"In May 2015, a group of 190 independent scientists from 39 countries, who in total have written more than 2,000 papers on the topic, called on the United Nations, the World Health Organization, and national governments to develop stricter controls on cellphone radiation. They point to growing research suggesting that the low levels of radiation from cellphones could have potentially cancer-causing effects."
by Consumer Reports, bostonglobe.com, 20 November 2015
Does radiation from cellphones cause brain cancer — or doesn’t it?
Researchers investigating that question have gone back and forth over the years. A game of scientific ping pong has divided the medical community and cellphone users into two camps: those who think we should stop worrying so much about cellphone radiation, and others who think that there’s enough evidence to warrant some cautionary advice.
Most Americans fall squarely on the “don’t worry” side. In a recent Consumer Reports survey of 1,000 adults, only 5 percent said they were very concerned about the radiation from cellphones, and less than half took steps to limit their exposure to it.
Many respected scientists join them. “We found no evidence of an increased risk of brain tumors or any other form of cancer” from cellphone radiation, says John Boice Jr., president of the National Council on Radiation Protection and Measurements and a professor of medicine at the Vanderbilt University School of Medicine in Nashville. “The worry should instead be in talking or texting with your cellphone while driving.”
The US government doesn’t seem very troubled, either. The Food and Drug Administration says on its website that research generally doesn’t link cellphones to any health problem.
But not everyone is unconcerned. In May 2015, a group of 190 independent scientists from 39 countries, who in total have written more than 2,000 papers on the topic, called on the United Nations, the World Health Organization, and national governments to develop stricter controls on cellphone radiation. They point to growing research suggesting that the low levels of radiation from cellphones could have potentially cancer-causing effects.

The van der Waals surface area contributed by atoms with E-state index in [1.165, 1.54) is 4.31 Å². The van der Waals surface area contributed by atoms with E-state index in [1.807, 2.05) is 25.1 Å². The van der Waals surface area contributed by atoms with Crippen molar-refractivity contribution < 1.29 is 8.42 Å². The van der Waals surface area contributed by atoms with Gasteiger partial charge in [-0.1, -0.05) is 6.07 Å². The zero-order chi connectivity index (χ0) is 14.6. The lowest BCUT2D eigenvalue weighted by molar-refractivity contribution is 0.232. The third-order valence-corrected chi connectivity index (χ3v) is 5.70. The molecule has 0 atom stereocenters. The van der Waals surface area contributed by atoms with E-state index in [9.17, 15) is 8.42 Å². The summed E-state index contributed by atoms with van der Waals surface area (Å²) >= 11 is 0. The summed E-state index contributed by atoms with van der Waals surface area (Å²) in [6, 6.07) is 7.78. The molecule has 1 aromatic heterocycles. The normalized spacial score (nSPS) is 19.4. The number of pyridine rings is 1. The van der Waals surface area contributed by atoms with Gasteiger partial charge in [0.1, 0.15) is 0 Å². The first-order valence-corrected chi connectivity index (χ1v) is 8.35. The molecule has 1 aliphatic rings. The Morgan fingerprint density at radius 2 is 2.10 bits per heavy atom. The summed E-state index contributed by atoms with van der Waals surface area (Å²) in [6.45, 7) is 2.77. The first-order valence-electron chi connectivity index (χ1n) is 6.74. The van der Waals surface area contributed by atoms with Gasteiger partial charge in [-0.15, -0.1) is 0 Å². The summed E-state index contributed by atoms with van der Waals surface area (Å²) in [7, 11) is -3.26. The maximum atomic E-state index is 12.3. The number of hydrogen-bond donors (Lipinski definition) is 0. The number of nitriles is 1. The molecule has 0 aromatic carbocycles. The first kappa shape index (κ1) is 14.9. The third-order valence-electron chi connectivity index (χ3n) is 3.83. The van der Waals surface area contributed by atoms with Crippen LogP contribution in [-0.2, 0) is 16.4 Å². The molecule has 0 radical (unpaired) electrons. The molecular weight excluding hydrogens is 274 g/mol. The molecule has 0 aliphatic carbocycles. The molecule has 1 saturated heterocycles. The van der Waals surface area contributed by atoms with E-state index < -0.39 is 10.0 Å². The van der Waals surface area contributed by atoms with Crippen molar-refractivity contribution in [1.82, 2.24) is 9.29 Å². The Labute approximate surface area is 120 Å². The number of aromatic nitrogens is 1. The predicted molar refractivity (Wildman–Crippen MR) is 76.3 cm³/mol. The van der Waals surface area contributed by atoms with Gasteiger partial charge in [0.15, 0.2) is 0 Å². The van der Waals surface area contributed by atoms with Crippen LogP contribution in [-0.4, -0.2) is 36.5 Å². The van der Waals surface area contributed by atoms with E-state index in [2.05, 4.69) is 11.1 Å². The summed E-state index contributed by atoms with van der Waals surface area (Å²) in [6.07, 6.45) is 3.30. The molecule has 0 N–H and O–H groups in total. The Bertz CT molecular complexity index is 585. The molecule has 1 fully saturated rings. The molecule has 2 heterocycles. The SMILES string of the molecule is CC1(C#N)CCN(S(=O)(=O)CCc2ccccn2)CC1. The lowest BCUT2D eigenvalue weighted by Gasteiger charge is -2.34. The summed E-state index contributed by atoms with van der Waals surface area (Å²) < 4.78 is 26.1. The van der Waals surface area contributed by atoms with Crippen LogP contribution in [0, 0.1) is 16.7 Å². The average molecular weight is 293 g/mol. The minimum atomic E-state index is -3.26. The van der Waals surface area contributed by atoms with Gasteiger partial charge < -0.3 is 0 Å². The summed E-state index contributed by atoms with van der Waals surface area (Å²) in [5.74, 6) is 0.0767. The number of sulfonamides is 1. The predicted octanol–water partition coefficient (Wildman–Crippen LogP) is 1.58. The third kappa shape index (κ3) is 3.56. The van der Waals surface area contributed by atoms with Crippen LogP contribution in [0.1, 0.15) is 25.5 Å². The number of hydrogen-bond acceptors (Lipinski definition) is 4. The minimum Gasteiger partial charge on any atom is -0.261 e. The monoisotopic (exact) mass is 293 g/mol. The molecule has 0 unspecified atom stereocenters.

What is cellphone radiation, anyway?
Your phone sends radio frequency, or RF, waves from its antenna to nearby cell towers and receives RF waves to its antenna from cell towers when you make a call or text or use data. The frequency of a cellphone’s RF waves falls between those emitted by FM radios and those from microwave ovens, all of which are considered “non-ionizing” forms of radiation. That means unlike radiation from a nuclear explosion, a CT scan, or a standard X-ray, the radiation from your phone does not carry enough energy to directly break or alter your DNA, which is one way that cancer can occur. (FM radios and microwaves don’t raise alarms, in part because they aren’t held close to your head when in use and because microwave ovens have shielding that offers protection.)
So should I stop using my cellphone?
No, Consumer Reports does not think that’s necessary. But it does have some concerns.
“The evidence so far doesn’t prove that cellphones cause cancer, and we definitely need more and better research,” says Michael Hansen, a senior scientist at Consumer Reports. “But we feel that the research does raise enough questions that taking some common-sense precautions when using your cellphone can make sense.”
Specifically, Consumer Reports recommends these steps:
• Try to keep the phone away from your head and body. That is particularly important when the cellular signal is weak — when your phone has only one bar, for example — because phones may increase their power then to compensate.
• Text or video call when possible.
• When speaking, use the speaker phone on your device or a hands-free headset.
• Don’t stow your phone in your pants or shirt pocket. Instead, carry it in a bag or use a belt clip.